When my writing group started nearly seven years ago, it was an open group. Everyone who knew of it through word of mouth was welcome to meet at Shari’s diner on Monday nights for timed writes and sharing aloud. Each week it was a slightly different group as one person decided it wasn’t a good fit for them or a new person joined in.
Over time, though, the group solidified, and the same handful of writers showed up each week. That meant that we got to know each other well, not just as fellow writers, but also as friends and confidantes. We went on trips together, celebrated each other’s birthdays, got our kids together for play dates, shared laughter and tears, and commiserated over family drama. We let each other into our lives.
We were more than just a writing group, even though that’s what brought us together. There was a lot at stake. Eventually, then, we didn’t just invite people to join, we asked each other’s permission, but more and more often the asking was met with a negative response or simply silence. Then we stopped asking altogether. Our group had become closed.
There’s much to be said for a small, safe group of trusted friends. You can be goofy and vulnerable in ways that aren’t always possible when new people filter in and out. As an introvert and someone who moved away from childhood friends and went to college out of state, I place a high value on the friendships I’ve made as an adult. I’m fiercely loyal and protective of these relationships and wary of disrupting a group dynamic that is working well. It’s as if we were individuals wandering in the wilderness, and when we found each other we banded together and immediately forgot what it was like to be alone. But what if we’re missing out?
In a seminary class I’m taking we’ve been talking about bounded versus centered sets and institutions versus organisms. In a bounded set there’s a line drawn around the people on the inside to keep the people on the outside out until they are acculturated, indoctrinated, and assimilated into the group. In a centered set, there is no boundary. Instead, everyone involved is moving toward the center in their own unique way. Similarly, an institution exists to preserve itself and is resistant to outside influence while an organism welcomes, benefits from, and grows from new ideas and different perspectives.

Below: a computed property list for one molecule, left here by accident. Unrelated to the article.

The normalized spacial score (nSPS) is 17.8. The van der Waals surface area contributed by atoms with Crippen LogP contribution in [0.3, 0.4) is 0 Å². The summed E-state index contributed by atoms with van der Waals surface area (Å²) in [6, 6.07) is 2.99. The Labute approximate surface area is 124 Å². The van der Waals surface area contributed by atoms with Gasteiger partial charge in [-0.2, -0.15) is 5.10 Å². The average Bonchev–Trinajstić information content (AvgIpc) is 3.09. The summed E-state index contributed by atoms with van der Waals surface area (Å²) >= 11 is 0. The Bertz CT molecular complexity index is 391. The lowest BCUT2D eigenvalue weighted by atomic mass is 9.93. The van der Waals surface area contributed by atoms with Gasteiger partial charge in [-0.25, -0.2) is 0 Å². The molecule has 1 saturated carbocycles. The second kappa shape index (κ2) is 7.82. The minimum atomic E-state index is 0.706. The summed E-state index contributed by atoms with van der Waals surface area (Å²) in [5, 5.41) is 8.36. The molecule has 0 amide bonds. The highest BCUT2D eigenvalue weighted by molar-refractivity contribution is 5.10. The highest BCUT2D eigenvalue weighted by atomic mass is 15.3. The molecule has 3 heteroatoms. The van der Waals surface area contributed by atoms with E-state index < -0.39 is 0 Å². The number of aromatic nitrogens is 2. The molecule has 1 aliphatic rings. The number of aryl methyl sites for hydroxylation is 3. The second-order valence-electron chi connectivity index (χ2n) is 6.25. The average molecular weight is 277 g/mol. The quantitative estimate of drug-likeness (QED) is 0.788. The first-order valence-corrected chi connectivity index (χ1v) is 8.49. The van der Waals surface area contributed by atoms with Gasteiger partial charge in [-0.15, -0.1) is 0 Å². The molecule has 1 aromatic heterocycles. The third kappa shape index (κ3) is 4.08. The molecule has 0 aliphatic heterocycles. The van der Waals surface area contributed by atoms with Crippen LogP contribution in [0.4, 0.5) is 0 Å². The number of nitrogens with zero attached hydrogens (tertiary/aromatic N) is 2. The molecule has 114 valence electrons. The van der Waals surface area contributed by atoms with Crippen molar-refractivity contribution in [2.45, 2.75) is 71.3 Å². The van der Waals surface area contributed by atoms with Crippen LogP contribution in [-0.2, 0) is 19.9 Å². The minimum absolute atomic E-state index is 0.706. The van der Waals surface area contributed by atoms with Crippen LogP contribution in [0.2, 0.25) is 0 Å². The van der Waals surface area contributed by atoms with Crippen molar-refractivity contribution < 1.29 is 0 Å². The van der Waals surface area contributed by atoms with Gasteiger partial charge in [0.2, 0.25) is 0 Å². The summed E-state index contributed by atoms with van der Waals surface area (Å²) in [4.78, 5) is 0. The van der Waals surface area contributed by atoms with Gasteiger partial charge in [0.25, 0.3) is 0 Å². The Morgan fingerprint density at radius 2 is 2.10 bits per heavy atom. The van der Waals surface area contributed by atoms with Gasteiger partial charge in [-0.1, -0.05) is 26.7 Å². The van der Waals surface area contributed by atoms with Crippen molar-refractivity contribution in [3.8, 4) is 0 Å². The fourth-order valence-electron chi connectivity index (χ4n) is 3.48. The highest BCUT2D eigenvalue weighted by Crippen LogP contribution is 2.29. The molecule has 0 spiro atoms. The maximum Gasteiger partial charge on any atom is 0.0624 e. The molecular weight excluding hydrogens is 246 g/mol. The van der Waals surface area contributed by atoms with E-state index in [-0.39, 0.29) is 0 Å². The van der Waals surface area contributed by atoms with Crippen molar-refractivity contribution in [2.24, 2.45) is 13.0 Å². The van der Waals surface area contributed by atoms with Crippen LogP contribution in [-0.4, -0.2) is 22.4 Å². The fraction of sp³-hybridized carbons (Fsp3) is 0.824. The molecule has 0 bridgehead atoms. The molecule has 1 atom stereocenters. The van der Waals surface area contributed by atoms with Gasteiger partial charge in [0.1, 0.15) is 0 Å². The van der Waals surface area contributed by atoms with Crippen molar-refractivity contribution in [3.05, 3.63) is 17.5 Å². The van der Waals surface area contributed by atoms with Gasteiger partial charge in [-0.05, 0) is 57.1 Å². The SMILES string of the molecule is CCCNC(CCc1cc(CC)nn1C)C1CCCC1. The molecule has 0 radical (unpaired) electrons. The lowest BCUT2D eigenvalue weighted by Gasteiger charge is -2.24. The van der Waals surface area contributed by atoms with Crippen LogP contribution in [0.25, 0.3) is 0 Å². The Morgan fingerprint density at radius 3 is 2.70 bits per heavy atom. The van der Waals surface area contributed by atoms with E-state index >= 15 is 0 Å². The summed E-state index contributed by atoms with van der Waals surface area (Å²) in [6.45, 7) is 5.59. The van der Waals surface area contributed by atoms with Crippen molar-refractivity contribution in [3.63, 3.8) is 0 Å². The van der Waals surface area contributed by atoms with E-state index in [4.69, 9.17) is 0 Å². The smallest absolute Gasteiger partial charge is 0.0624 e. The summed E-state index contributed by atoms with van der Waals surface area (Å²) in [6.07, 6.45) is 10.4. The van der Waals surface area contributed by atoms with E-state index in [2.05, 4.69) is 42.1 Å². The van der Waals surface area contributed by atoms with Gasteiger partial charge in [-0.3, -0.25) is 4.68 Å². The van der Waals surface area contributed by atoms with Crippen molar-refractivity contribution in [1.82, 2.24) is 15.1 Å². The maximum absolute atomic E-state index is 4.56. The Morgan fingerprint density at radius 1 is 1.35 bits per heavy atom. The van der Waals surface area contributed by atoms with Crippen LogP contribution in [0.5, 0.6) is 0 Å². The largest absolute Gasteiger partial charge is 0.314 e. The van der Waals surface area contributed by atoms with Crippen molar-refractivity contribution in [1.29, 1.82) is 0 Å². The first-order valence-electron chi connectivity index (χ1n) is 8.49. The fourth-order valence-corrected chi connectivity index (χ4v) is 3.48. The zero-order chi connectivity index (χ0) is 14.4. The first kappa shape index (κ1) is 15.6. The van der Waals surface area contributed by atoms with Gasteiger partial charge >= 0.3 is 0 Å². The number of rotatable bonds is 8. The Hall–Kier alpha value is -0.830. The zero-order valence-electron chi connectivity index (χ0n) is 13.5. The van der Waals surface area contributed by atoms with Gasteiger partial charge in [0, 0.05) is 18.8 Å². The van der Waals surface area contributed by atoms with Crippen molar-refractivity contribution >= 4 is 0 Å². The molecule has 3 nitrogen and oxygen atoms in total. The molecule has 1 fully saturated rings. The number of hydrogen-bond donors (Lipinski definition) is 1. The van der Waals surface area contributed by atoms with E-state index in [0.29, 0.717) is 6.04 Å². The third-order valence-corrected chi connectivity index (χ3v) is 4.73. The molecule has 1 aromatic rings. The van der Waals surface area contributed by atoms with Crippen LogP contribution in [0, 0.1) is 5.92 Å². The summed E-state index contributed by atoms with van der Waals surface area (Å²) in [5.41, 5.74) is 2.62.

I find much tension between safety and inclusion, and I wonder if the former is based on fear. I know that’s true, in part, for me. The pain of broken relationships, loneliness, and ostracism I’ve experienced in the past makes me less willing to invite others into something that’s already seemingly perfect. And yet if the people who extended invitations to me had felt the same way, I wouldn’t have the relationships I so rely on now.
There is power in invitation, and I’m trying to remember this in new group endeavors. I started a book club in my neighborhood two years ago with women who I had met in person. We had a good thing going and could have kept it as is. But a year ago we made the decision to post it on the online neighborhood bulletin board and open it up to everyone, and I’m so glad we did. New people have joined, and they’ve become regulars and dear friends, friends I may not have met otherwise.
I think there’s a place for closed groups of trusted friends, but I want to be sensitive to people who need an invitation into relationship. I know I’ve been saved by invitations. There’s too much loneliness in the world. I want to invite and help others connect, belong, be loved.
Rachel Womelsduff Gough and her family ditched the city for a patch of earth in the Snoqualmie Valley. Cheered on by her husband and two blonde babes, Rachel learns by getting her hands dirty, whether it’s gardening, chicken farming, neighboring, or adventuring with soulmates in wild places. She is a Master of Divinity student at Fuller Theological Seminary, and she can’t live without books, coffee, and mountains.